Sitecore Helix

Sitecore Helix Overview

Sitecore Helix is a collection of design principles and best practices for the solution architecture of Sitecore implementations. At a high level, it is a modular architecture.

The core concepts are:

  1. Modules – group code by business functionality not technical functionality.
  2. Layers – separate your modules into Foundation, Feature, and Project layers.
  3. DependenciesFoundation layer is at the bottom of the dependency chain, followed by Feature, and finally Project layer.

Sitecore Helix Image credit: Sitecore (opens in a new tab)

You can learn more about Sitecore Helix here (opens in a new tab).

Sitecore Helix in a Next.js (and other JavaScript) site

Most developers working with Sitecore are familiar with the Helix principles. However, moving to a Next.js site some have wondered: do we still follow the Helix guidelines? How?

Some have recommended to put everything on the project layer. I believe there is still some value to the Helix principles. In this section of the guide, we will explore an approach to Sitecore Helix in a Next.js (and other JavaScript) site.


When we create components, we should colocate code related to each other. As your code base grows, it is alot easier to maintain and it is alot quicker to find code related to your component.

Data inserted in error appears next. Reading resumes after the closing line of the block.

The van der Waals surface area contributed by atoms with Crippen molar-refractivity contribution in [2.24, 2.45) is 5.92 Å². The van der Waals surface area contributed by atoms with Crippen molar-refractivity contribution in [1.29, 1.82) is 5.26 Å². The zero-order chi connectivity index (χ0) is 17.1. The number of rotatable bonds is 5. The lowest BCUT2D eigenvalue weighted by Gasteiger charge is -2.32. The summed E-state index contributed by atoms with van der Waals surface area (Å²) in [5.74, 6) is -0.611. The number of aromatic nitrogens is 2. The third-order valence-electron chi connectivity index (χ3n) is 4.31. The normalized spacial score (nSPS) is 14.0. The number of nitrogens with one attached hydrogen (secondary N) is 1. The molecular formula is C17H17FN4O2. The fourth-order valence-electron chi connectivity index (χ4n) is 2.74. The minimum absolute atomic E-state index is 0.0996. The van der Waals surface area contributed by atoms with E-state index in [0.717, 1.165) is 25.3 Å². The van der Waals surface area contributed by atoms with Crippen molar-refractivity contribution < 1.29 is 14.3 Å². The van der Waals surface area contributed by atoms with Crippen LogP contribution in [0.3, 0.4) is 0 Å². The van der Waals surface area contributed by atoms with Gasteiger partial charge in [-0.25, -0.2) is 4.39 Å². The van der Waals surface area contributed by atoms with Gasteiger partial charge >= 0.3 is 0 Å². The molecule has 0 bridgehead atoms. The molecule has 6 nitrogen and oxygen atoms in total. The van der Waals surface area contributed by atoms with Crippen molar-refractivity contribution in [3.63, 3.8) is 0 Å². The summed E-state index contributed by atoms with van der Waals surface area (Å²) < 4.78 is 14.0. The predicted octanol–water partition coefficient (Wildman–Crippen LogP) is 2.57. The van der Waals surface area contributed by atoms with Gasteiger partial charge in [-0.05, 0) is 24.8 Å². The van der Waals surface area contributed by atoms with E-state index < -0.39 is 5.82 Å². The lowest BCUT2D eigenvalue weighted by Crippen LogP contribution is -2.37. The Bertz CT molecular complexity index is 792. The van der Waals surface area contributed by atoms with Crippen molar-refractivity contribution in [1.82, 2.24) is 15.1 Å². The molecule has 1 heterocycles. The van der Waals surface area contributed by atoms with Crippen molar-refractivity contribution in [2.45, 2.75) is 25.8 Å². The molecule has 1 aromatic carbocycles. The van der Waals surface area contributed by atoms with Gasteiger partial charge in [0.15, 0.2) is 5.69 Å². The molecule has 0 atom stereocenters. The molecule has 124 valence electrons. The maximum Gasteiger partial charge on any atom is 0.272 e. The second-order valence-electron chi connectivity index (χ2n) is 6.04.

Code should further be separated into layers.

  1. Feature – This layer contains components closely related to the business domain.
  2. Foundation – Code that is used by multiple features are on this layer.
  3. Project – Known as the composition layer, it is on this layer that all features are stitched together.


In Sitecore Helix, dependencies should flow downwards. This means that features should not rely on other features. Taking the example from above, the Navigation feature should not have a reference to the Account feature and vice versa.

If multiple features or components rely on a piece of code, it most likely should be abstracted out and place on the Foundation layer. Taking the example from above again, both the Login and the Account component relies on Authentication so that code is placed on the Foundation layer.

This also means that Foundation layer code should be the most stable and the least likely to change. When changing code on the Foundation layer, one must be careful as the code can affect multiple features.

Sitecore Helix Image credit: Sitecore (opens in a new tab)